Not supposed to happen?
Posted: Tuesday, September 20, 2005
By Dr. Winford James
September 11, 2005
It is an uncomfortable truth that humans are a flawed species, and perhaps the greatest flaw is that we die as individuals, often very tragically. I say 'perhaps' because as a species we are great at self-renewal through procreation. But as individuals we would like to live 'forever' - in vitality, peace, and happiness, of course - and so strong is the desire that we have invented a variety of belief systems that have the righteous among us living on, essentially through bodily change of various sorts. The strong desire to inhabit eternity combines with the sure knowledge that we will die to cause us bewilderment in the face of our ubiquitous tragedies, and so we find ourselves muttering the fundamentally meaningless sentence 'This was not supposed to happen.'
Wars and genocides have taken billions of lives over time, but they were not supposed to happen. In an unforgivable mischief, warmongering America invaded hapless Iraq, destroying thousands of lives, the vast majority of them Iraqi, but the continuing loss of the comparatively few young American lives was not supposed to happen. Hurricane Katrina produced tides that breached New Orleans' inadequate levees, letting in the sea in murderous floods, and leaving uncounted thousands dead, but this unbelievable tragedy was not supposed to happen - not in America; and many of the weak - the elderly, the sick, the handicapped, children - died because of the federal government's sloth, it seems, in flying in supplies of food, water, and medicine, but this was not supposed to happen. And here at home, 14-year-old Aneisha dies in a panyard in a hail of bullets from a crazed gunman, but this was not supposed to happen.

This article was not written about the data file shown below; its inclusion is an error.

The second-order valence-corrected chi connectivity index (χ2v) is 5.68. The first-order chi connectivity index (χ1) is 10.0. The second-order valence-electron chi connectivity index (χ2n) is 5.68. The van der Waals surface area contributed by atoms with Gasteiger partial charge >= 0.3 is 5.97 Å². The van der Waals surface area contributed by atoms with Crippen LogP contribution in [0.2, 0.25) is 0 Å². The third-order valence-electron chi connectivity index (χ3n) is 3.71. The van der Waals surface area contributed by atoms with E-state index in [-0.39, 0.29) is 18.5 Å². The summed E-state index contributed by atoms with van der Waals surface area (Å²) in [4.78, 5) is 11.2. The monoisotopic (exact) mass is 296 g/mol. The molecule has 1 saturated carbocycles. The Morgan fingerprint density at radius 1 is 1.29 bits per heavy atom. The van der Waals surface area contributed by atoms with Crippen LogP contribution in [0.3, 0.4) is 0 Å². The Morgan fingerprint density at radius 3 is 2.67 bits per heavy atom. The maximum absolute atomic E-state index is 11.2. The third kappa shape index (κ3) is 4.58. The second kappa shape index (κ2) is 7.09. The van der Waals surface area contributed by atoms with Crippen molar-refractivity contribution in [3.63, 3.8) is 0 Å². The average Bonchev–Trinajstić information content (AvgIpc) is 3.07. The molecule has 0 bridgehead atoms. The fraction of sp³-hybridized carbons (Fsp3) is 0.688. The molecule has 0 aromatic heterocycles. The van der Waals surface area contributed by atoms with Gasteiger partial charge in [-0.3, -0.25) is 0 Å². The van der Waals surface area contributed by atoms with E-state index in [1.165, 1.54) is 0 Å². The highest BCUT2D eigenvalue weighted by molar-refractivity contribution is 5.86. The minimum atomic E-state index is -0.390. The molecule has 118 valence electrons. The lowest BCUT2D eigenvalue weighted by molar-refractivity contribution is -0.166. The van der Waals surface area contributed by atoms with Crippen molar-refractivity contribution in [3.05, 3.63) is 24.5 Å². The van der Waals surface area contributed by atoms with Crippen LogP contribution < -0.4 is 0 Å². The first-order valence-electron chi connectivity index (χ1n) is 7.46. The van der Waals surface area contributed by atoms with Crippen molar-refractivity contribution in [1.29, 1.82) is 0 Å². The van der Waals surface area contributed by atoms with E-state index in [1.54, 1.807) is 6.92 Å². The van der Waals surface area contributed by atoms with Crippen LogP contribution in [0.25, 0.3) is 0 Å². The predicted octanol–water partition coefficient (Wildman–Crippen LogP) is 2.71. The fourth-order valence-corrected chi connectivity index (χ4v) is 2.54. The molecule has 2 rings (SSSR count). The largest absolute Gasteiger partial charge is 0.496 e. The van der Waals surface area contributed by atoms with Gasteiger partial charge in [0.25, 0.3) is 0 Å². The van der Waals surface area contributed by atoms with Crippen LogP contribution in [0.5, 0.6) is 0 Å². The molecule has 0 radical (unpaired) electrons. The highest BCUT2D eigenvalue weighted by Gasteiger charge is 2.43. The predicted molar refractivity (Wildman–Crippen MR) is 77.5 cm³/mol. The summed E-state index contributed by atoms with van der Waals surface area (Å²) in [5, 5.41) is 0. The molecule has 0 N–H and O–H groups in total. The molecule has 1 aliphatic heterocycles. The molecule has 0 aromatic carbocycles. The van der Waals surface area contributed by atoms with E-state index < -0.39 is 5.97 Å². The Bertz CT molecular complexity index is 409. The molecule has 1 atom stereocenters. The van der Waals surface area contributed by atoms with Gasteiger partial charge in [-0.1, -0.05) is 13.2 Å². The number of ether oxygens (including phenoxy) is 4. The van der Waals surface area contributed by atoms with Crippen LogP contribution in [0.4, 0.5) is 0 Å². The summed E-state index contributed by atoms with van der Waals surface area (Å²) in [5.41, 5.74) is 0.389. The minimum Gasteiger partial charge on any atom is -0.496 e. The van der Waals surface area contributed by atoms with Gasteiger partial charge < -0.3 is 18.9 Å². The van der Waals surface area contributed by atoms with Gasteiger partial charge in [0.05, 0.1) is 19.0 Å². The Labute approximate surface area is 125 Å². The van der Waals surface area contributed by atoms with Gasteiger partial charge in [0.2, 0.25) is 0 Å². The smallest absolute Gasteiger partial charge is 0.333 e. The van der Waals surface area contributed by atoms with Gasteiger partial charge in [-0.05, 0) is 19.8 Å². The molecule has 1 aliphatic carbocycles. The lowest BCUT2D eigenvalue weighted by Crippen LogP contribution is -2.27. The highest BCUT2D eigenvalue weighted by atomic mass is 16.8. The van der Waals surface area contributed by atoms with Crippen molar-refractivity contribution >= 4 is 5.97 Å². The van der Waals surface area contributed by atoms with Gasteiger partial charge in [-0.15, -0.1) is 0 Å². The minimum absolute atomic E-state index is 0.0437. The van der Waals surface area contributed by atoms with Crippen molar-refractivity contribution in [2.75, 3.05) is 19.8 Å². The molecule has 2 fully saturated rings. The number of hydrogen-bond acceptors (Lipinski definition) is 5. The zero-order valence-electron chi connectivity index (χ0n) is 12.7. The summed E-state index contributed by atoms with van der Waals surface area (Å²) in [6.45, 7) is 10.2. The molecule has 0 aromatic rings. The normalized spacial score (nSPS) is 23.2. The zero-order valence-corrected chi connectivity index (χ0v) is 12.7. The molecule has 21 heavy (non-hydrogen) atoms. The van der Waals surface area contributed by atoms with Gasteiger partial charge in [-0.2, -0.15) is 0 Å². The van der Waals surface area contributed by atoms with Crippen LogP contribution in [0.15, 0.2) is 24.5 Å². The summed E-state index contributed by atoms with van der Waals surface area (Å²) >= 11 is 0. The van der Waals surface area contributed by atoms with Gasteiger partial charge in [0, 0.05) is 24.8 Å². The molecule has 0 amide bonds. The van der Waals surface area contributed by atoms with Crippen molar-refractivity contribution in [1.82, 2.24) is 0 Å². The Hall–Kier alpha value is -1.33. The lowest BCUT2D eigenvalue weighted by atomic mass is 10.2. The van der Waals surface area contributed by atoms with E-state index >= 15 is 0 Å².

What does the phrase 'not supposed to happen' mean? At the first level of meaning, it clearly suggests that the user did not expect a tragedy to happen, but at other levels of meaning, it also suggests that the user is nonplussed as she thinks that the tragedy was avoidable through the right safeguards.
What are the right safeguards for a species prone to tragedy?
What are they in the case of war perpetrated by a superpower against a weakling? Abject, unconditional surrender by the weakling? What are they in the case of levees too weak to keep out tides of unanticipated power? Better research, knowledge, and engineering? Less stingy funding for coastal protection? Wiser selection of a city site? What are they in the case of the weak succumbing to hunger, cold, flood, and violence from the desperate strong? Stronger support systems, given their condition? Stronger personal security systems? What are they in the case of little Aneisha? Avoidance of the panyard? Gun control? Conversion of the violent spirit and heart?
I submit that there are safeguards but no a priori right safeguards. As the TV ad says, You can plan but you can't predict. Accident, acts of God, incomprehensive planning, unforeseeable events dog the flawed human step. Wars, weak levees, inadequate funding, poor choice of residence, human physical weakness, and murder are avoidable, I suppose, but the problem is knowing what are the best conditions for avoiding them in particular situations. Aneisha would have avoided death by staying away from the panyard on that fateful night, but how was she or her mother and friends to know that a madman would spray bullets in her direction, just like that?
What to do, then? Is the species doomed to helplessness in the face of tragedy?
We must and will carry on in spite of our relentless tragedies, and there is no doubt that with better and better planning informed by research and experience we will achieve higher and higher levels of mitigation. But when we have done our best and tragedy still strikes, it seems we will have to invoke miracles. How can we possibly escape them?
A miracle is a bligh of uncertain provenance in conditions of bewildering tragedy!
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